Belinda Lang as Lady FidgetWe first meet the roguish Horner in conversation with his quack, who has let it be known that Horner has been diagnosed as impotent as any eunuch in the orient – so much for patient confidentiality. Horner’s plan is that this will make him irresistible to women because they will either feel safe in his company, or they will want to try to put him to the test. Either way, he wins. His first sortie is to convince Sir Jasper Fidget to get access to Lady Fidget, her sister Dainty, and their constant companion Mistress Squeamish. Easy. As an additional bonus, he gets to cuckold the men of the town in a warped, power-mad desire for dominance; the cuckold dance at the end of the play signifies the complete fruition of all his effort. He has a retinue of mates who love the sound of all that extra-marital hoo-ha, including the foppish Sparkish, who is to marry Alithea, the sister of Margery. She is herself newly married to the wretched Pinchwife, who hides her by locking her in her bedroom so that scurrilous menaces like Horner can’t winkle her out and have their wicked way with her. Does Horner indulge in a little Ladies and Gentlemen with every woman in the town? Does Pinchwife successfully preserve Margery’s virtue? Does Sparkish get to marry Alithea? As the play’s been around almost 350 years now, I’m sure you already know the answer.

John Hodgkinson as PinchwifeThis very modern version of the play – drinks trolleys, pizza boxes, neon-signed nightclubs, Ann Summers shopping bags – puts less emphasis on the fun aspect that the original 1675 audience would have relished, and more on the sordid nature of Horner’s life and game-playing, and its wider effects on those about him. We have no sympathy for Horner; we don’t identify with him and aren’t jealous that he gets all the girls. He’s a loathsome wretch, waking up on the sofa in a post-alcoholic stupor; adding more notches on his bedpost simply because he can, and because there’s nothing much else for him to do that he’d be good at. The final scene shows him back on his sofa, still knocking back the remnants of last night’s booze. He has progressed not an inch. Pinchwife’s just as bad, threatening his wife with violence, locking her away like a caged bird; and at the end of the play it’s Margery who is visibly broken by the entire experience, the true victim of all that has gone before. So, whilst it’s a lively and enjoyable production, you’re never far from having something of a dirty taste at the back of your throat.

The CompanySoutra Gilmour has designed a dark and functional set, very bachelor pad in its creature comforts; the reversable back wall has three doors, useful for highlighting the Feydeau Farce aspect of the play, and a Restoration Comedy word cloud is projected onto the back wall from time to time, just in case you forget the naughtiness of the era. There’s a lot of zaniness going on at each scene change, with chairs, beds, and what-have-yous all being swirled around in circles on their way on or off stage, as though to highlight the uncontrollably madcap nature of Horner’s world. The costumes are perfect, from Lady Fidget’s business chic and Sir Jasper’s staid old codger’s suit to the trendiest clothes you can get in H&M for all the young people. Musical man of the moment, Grant Olding, has composed some mind-joltingly harsh techo-jingles to accompany the scene changes and Jonathan Munby’s direction is slick and unsentimental.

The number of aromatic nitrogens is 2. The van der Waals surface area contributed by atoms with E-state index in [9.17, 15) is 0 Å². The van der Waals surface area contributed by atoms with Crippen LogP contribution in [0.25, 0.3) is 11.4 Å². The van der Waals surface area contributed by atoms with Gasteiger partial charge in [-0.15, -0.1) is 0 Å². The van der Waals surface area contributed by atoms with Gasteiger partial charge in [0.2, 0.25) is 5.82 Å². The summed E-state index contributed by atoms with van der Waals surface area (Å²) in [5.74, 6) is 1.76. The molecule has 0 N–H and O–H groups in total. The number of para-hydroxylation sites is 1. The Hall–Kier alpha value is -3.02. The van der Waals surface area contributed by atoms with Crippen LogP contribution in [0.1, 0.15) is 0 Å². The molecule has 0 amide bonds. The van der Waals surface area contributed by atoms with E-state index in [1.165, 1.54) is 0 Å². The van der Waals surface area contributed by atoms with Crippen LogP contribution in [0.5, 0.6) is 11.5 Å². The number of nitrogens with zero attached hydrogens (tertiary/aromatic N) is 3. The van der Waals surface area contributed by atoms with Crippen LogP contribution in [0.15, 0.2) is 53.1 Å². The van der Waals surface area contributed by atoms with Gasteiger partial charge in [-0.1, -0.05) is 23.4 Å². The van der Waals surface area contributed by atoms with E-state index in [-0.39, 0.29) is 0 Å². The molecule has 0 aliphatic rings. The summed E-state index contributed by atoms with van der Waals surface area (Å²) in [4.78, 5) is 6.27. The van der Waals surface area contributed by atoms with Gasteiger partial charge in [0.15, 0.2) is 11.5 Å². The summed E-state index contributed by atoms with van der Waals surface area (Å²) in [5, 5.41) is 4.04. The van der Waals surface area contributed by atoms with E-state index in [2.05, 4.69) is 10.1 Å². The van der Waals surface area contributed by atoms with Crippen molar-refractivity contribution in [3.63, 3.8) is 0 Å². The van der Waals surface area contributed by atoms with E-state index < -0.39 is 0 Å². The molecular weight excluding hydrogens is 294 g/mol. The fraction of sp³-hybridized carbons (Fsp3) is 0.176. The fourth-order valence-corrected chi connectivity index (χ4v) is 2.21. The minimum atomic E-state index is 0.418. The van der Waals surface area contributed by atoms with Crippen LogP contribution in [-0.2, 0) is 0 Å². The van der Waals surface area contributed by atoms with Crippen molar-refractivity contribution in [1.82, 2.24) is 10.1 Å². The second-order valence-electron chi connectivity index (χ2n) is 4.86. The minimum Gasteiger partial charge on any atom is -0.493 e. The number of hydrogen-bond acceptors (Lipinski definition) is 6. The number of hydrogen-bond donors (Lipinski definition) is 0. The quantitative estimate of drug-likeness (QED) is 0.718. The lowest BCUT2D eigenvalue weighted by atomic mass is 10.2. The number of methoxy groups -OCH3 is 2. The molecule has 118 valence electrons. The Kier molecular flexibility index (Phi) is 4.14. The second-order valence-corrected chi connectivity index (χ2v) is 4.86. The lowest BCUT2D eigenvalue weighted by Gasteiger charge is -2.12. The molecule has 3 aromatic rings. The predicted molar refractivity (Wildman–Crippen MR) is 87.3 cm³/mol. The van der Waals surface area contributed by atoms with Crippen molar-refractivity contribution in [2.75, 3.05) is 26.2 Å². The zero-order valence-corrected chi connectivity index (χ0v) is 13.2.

Scott Karim as SparkishThere are smart performances throughout: Lex Shrapnel’s Horner is very believable as that lowlife swine who looks on the world as something to be wrung out to dry for his own benefit, a professional manipulator who doesn’t even need much in the way of charisma to get what he wants. John Hodgkinson’s Pinchwife is a tetchy mass of nervous energy, constantly on his guard against unwanted approaches; it’s an excellent portrayal of a man brought to the brink of anxiety by his own selfishness, whose only fuel left in his tank is to attack the one he loves. Belinda Lang is a delightfully over-the-top poseuse as the affected Lady Fidget; Scott Karim gives a good account of the foppish Sparkish, including the most insincere chuckle you’ve ever heard; and there’s excellent support from Ashley Zhangazha and Jo Herbert as Harcourt and Alithea, the genuine young lovers caught up in all this nonsense.

Susannah Fielding as MargeryThe night, however, belongs to Susannah Fielding, who is superb as Margery, with wonderful wide-eyed innocence mixed with her sad, suppressed and frustrated expressions as she languishes pointlessly alone on her bed. There’s a wonderful scene where Pinchwife has to lead Margery through the town so she is disguised as a man – or in this case, a schoolboy, nevertheless pretending to be Pinchwife’s brother – much to the amusement of the onlookers. You’ll never think of Wee Jimmie Krankie in the same way again. An immaculate performance bringing out all the pathos and humour that befits the role.

Jo Herbert as AlitheaThis was a preview performance, so there was always a possibility that some things might change before press night. It’s a little long at just under three hours, but it’s difficult to see where any further cuts could be made. Certainly, the second part of the play feels more rollicking than the first, which was a shame for those dozen or so people who decided to leave at the interval; a harsh judgment on their part, I thought. It’s a powerful, relevant production, perfect for introducing a new generation to the wicked world of the Restoration.